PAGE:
Coach Code of Conduct
The athlete/coach relationship is a privileged one. Coaches play a critical role in the personal as well as athletic development of their athletes. They must understand and respect the inherent power imbalance that exists in this relationship and must be extremely careful not to abuse it.
Coaches must also recognize that they are conduits through which the values and goals of a sport organization are channeled. Thus, how athletes regard their sport is often dependent on the behavior of the coach.
The following Code of Conduct has been developed to aid coaches in achieving a level of behavior that will allow them to assist their athletes in becoming well-rounded, self-confident and production human beings.
- Treat everyone fairly!
- Respect your athlete’s dignity. When teaching, don’t criticize the child, comment on the performance.
- Display a high personal standard and project a favorable image of soccer and of coaching. For example:
- Don’t criticize fellow coaches in public, when speaking to media or in front of the youth.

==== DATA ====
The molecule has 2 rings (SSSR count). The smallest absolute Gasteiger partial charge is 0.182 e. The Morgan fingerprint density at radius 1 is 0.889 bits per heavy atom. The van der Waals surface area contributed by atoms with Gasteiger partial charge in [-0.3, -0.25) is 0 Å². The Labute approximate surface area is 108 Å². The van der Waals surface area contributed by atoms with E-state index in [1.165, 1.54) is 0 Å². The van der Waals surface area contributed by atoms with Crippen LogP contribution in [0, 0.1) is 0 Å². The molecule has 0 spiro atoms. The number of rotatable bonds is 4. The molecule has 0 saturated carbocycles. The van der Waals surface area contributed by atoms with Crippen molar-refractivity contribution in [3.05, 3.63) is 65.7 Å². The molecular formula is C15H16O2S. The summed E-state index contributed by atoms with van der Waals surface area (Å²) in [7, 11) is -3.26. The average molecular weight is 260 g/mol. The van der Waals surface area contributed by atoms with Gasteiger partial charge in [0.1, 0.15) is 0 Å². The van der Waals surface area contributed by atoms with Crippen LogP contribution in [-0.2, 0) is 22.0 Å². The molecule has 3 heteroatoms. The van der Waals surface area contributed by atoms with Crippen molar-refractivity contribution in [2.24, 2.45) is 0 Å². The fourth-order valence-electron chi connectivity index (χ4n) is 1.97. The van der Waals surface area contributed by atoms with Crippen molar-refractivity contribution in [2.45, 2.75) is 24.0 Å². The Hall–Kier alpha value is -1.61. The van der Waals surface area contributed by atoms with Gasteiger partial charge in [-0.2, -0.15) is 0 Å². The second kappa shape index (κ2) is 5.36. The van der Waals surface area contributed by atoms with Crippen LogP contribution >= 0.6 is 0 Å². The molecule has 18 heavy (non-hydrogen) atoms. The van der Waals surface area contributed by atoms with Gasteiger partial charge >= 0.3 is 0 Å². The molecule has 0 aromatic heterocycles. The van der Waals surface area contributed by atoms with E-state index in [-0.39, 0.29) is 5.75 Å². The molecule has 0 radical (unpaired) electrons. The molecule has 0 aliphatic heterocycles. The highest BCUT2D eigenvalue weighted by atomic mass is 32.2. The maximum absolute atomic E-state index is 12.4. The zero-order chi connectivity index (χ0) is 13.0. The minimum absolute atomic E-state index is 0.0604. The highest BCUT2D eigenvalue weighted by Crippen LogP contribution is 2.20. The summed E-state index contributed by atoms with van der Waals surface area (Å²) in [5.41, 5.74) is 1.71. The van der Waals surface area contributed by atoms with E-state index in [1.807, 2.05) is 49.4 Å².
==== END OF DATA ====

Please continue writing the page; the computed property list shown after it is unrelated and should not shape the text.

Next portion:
- Refrain from smoking and drinking alcohol while in the presence of your team and discourage their use of it. Abstain from these items when working with your athletes.
- Never advocate or condone the use of drugs or other banned performance enhancing substances.
- Refrain from the use of profane, insulting, harassing, or any other offensive language in the conduct of your duties.
- Ensure the safety of each one of your players; teach them to be safe too!
- Consider your athlete’s future health and well being as foremost when making decisions regarding an injured player’s ability to play and train.
- Regularly seek ways of increasing your own professional development as a coach.
- Treat opponents and officials with due respect both in victory and defeat and encourage your athletes to do likewise. Actively encourage athletes to uphold the rules of their sport and the spirit of such rules.
- Communicate and cooperate with the athlete’s parents or guardians, involving them in management decisions pertaining to their child’s development.